DUBAI, June 12 (Reuters) - Egypt’s EFG Hermes wants to enter Nigeria through an acquisition and expects to get regulatory approval to start a brokerage business in Kenya this year as part of a big push into frontier markets, a senior executive told Reuters on Monday.
The investment bank also plans to boost its research team to between 12 and 15 from eight over the next 12 months as interest among institutional investors grows in smaller, fast-growing economies in the Middle East, Asia and Africa, Ali Khalpey, CEO of EFG Hermes’ Frontier market unit, said in an interview.
EFG took a controlling stake in Karachi-based Invest and Finance Securities Ltd last year, which now operates as EFG Hermes Pakistan Ltd, with a staff of 60 people. [nRSD4H6YV7
As well as Nigeria, Kenya and Pakistan, EFG is also eyeing expansion into Bangladesh and Vietnam, said Khalpey, who joined EFG from frontier-focused investment bank Exotix Africa LLP.
“We have chosen those five markets as we like the macro-environment and want to be on the ground to benefit from the growth story,” he said.
“The frontier market should be a decent part of the revenue growth of EFG Hermes’ overall business,” Khalpey added, without disclosing any revenue targets.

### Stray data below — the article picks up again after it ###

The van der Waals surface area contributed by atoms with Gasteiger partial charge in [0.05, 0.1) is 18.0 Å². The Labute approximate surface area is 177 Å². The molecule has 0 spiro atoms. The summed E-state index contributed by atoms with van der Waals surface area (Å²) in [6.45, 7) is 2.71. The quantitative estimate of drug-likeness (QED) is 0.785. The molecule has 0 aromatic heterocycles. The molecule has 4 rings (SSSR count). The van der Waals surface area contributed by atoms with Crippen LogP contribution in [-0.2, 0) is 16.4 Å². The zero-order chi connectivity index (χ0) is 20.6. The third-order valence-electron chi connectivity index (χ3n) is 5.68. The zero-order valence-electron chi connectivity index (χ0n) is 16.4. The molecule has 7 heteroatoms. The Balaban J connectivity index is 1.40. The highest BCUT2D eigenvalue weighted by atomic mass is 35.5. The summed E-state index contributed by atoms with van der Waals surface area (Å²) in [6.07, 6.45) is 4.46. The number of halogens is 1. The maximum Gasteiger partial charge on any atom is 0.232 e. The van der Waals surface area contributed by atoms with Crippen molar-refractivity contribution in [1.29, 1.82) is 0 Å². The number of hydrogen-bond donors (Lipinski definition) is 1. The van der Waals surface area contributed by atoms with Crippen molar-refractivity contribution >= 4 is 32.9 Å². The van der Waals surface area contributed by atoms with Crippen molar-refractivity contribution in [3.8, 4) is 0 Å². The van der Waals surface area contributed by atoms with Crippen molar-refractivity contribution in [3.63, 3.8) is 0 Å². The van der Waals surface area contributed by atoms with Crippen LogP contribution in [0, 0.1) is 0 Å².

Once it gets the regulatory approval in Kenya, EFG hopes to have an office with 10 to 15 people to serve as a base for Tanzania, Rwanda and Uganda, he said.
“We like to look at illiquid, non-transparent markets where being on the ground gives incredible competitive advantage over everybody else,” he said.
Khalpey said he was quite excited about long-term prospects for Pakistan, where the economy has been growing at a good pace and the stock market has performed well, until a recent correction.
In May, index provider MSCI reclassified Pakistan as an emerging market from frontier market status. Economic growth is projected at 5.3 percent this fiscal year - short of the government’s 5.7 percent target but the fastest since 2007.
Despite the spate of positive news, Pakistani stocks have been hurt by political uncertainty as the country’s prime minister Nawaz Sharif faces an investigation into corruption allegations linked to the so-called Panama Papers leak. He has denied any wrongdoing.
“It is an unfair environment to judge Pakistan long term, short term there are clearly some challenges,” Khalpey said.
“We are there for the long term and we see a very long term growth trajectory for Pakistan.” (Reporting by Saeed Azhar and Tom Arnold; Editing by Mark Potter)